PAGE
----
Without proper guidance and support, it is easy for teachers to feel overwhelmed and anxious about integrating technology into their classrooms. An Education Week report revealed that only about 50 percent of educators are comfortable with technology and an even smaller number use it for activities other than testing. Another study from Harris Interactive revealed that 89 percent of teachers think edtech improves student outcomes but only 14 percent of teachers use digital curricula weekly.

One major contributor to this disconnect is teacher uncertainty about how to use tech in their lessons. With that in mind, here are four common issues teachers face and some tried-and-true solutions and resources they can use to troubleshoot their discomfort.

1. Lack of functional knowledge about the tech their district uses. Many districts do not prepare their teachers to integrate technology into their classrooms.


  • Browse online for professional development (PD) resources that address common edtech tools to position yourself for success. Another way to educate yourself is to seek advanced education that combines lessons and innovative practices.
  • If your district doesn’t offer PD, encourage your leadership to start! PD can be invaluable for not only the teachers themselves, but the students as well.
  • Tackle commonly used edtech in grades K-12, such as Google digital tools and iPads. Gaining this type of mastery will provide a foundation for continued learning.
  • Make sure you are continually updating your skills. The best PD is ongoing. Just as we encourage students to be lifelong learners, we need teachers to practice that as well.

2. Belief that technology is a distraction to students. Many teachers feel that, because modern students already live in such a tech-heavy society, the classroom should be a respite from technology.


  • Take a look at statistics that reveal tech in the classroom aids student success in a major way. Educators are almost always willing to go the extra mile to help their students, even if it means leaving their comfort zone.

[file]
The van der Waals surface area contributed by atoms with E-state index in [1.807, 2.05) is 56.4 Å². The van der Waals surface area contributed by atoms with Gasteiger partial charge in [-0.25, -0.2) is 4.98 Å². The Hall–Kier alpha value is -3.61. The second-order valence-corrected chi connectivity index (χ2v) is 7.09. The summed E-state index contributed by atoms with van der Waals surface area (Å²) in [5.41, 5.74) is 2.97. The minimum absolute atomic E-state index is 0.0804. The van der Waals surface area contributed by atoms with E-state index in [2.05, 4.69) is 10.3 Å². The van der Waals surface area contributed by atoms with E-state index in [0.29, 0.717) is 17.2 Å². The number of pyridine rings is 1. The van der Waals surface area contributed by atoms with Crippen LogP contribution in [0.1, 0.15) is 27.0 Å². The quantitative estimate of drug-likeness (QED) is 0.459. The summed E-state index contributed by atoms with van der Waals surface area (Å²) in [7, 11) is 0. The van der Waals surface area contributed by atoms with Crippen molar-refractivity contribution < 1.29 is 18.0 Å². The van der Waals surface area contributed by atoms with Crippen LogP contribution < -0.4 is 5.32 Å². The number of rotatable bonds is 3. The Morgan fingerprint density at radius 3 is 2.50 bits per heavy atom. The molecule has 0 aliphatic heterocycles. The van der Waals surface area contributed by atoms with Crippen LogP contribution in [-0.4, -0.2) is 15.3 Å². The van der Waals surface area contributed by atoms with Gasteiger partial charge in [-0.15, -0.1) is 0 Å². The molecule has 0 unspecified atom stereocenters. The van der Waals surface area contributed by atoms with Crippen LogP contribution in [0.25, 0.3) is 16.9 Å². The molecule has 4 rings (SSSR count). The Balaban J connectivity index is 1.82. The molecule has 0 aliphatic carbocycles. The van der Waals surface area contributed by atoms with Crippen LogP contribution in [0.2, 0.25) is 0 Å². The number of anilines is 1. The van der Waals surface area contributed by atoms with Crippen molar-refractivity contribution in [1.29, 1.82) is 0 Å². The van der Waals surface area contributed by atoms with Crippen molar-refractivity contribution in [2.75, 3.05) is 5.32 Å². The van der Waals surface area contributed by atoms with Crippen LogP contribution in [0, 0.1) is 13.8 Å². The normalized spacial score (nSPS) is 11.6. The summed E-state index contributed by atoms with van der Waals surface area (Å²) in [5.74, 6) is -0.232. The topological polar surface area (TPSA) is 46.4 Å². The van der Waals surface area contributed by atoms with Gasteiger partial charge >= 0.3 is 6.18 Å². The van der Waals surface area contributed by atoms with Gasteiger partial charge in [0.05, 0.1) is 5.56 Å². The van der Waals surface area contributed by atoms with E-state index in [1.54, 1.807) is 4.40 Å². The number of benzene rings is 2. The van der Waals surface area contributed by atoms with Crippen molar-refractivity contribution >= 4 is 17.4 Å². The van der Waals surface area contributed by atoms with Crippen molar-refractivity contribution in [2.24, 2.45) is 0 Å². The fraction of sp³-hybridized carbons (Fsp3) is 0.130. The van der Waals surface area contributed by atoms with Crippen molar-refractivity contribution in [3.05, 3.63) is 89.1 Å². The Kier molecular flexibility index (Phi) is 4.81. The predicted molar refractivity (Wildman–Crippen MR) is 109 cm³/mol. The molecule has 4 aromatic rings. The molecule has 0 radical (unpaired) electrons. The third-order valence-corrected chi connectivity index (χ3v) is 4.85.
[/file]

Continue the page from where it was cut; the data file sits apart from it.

• Explore software that helps you manage the classroom while students use tech. NetRef is an awesome way for teachers to minimize distraction while still using tech tools in the classroom.
  • Experiment to find the right balance of tools that works for your classroom. Read up on finding the perfect mix of digital and standard lessons that will keep your students engaged.

3. Overwhelm from the wide variety of apps and programs available. The amount of apps, programs, and tech tools has reached astronomical heights. Here are some ways to help you cut through the clutter.


  • Follow edtech experts on Twitter who provide incredible insight into which tech tools are optimal for varying situations. Here are a few accounts to get you started: @web20classroom, @ShellTerrell, @edutopia
  • Ask your fellow educators about which tools they love, and don’t be afraid to ask them to give you some pointers on usage.

4. Budgetary concerns. It is well-documented that public schools face ongoing funding issues. As a result, teachers are often forced to pay for supplies and student resources out of their own pockets.


  • Target free edtech resources when planning tech integration for your classroom. Free programs are readily available and fairly easy to find with a little web browsing, but make sure they are approved by your district in terms of safety standards and student data privacy. Three of my favorites are Remind, Real World Math, and Funbrain.
  • Combine crafts and DIY activities with tech experiences by making your own virtual reality headset and using it to create cool educational adventures.

Although resources on the internet abound, one of the best things teachers can do to become better practitioners of technology is to look to their colleagues and administration for support. Professional collaboration is an easy way to foster a supportive environment and bond over new ideas and difficulties.

Finding a solution to problems with edtech may seem daunting at first, but with a proper approach and using some of the strategies I’ve shared, any teacher can become an edtech integrator.

About the Author:

Sam Frenzel is a writer for Teach.com. He covers topics including education policy, teacher welfare, and technology in the classroom.